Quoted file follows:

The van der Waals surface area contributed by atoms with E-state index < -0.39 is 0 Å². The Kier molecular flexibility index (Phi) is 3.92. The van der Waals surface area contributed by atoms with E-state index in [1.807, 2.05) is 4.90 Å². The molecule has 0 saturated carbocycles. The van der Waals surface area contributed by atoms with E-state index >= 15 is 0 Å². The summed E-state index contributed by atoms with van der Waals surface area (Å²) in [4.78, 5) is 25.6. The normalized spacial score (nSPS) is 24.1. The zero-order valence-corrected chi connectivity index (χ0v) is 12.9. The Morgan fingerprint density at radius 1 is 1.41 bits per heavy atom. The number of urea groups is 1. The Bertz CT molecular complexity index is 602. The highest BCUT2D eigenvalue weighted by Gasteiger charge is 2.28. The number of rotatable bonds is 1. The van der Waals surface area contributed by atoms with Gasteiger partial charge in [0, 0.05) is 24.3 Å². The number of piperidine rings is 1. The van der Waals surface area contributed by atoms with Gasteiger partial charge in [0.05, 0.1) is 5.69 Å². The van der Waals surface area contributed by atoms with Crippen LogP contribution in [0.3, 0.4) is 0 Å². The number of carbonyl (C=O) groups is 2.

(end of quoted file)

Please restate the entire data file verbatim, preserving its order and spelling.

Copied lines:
The van der Waals surface area contributed by atoms with E-state index < -0.39 is 0 Å². The Kier molecular flexibility index (Phi) is 3.92. The van der Waals surface area contributed by atoms with E-state index in [1.807, 2.05) is 4.90 Å². The molecule has 0 saturated carbocycles. The van der Waals surface area contributed by atoms with E-state index >= 15 is 0 Å². The summed E-state index contributed by atoms with van der Waals surface area (Å²) in [4.78, 5) is 25.6. The normalized spacial score (nSPS) is 24.1. The zero-order valence-corrected chi connectivity index (χ0v) is 12.9. The Morgan fingerprint density at radius 1 is 1.41 bits per heavy atom. The number of urea groups is 1. The Bertz CT molecular complexity index is 602. The highest BCUT2D eigenvalue weighted by Gasteiger charge is 2.28. The number of rotatable bonds is 1. The van der Waals surface area contributed by atoms with Gasteiger partial charge in [0, 0.05) is 24.3 Å². The number of piperidine rings is 1. The van der Waals surface area contributed by atoms with Gasteiger partial charge in [0.05, 0.1) is 5.69 Å². The van der Waals surface area contributed by atoms with Crippen LogP contribution in [0.3, 0.4) is 0 Å². The number of carbonyl (C=O) groups is 2.